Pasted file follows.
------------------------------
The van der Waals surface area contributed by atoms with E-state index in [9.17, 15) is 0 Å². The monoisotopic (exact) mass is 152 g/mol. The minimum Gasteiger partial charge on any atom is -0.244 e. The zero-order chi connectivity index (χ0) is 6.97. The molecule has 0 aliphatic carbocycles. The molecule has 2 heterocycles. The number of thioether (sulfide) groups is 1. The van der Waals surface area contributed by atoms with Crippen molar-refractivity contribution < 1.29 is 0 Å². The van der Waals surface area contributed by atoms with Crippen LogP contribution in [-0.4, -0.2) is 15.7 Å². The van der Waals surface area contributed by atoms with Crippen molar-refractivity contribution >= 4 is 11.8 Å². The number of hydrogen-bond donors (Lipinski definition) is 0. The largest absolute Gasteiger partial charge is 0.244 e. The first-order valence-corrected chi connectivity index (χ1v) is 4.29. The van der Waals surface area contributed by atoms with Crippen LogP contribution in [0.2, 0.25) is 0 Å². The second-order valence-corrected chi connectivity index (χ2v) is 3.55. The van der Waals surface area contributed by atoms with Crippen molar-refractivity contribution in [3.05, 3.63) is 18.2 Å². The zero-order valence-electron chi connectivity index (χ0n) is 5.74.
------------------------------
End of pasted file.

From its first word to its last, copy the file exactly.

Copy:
The van der Waals surface area contributed by atoms with E-state index in [9.17, 15) is 0 Å². The monoisotopic (exact) mass is 152 g/mol. The minimum Gasteiger partial charge on any atom is -0.244 e. The zero-order chi connectivity index (χ0) is 6.97. The molecule has 0 aliphatic carbocycles. The molecule has 2 heterocycles. The number of thioether (sulfide) groups is 1. The van der Waals surface area contributed by atoms with Crippen molar-refractivity contribution < 1.29 is 0 Å². The van der Waals surface area contributed by atoms with Crippen LogP contribution in [-0.4, -0.2) is 15.7 Å². The van der Waals surface area contributed by atoms with Crippen molar-refractivity contribution >= 4 is 11.8 Å². The number of hydrogen-bond donors (Lipinski definition) is 0. The largest absolute Gasteiger partial charge is 0.244 e. The first-order valence-corrected chi connectivity index (χ1v) is 4.29. The van der Waals surface area contributed by atoms with Crippen LogP contribution in [0.2, 0.25) is 0 Å². The second-order valence-corrected chi connectivity index (χ2v) is 3.55. The van der Waals surface area contributed by atoms with Crippen molar-refractivity contribution in [3.05, 3.63) is 18.2 Å². The zero-order valence-electron chi connectivity index (χ0n) is 5.74.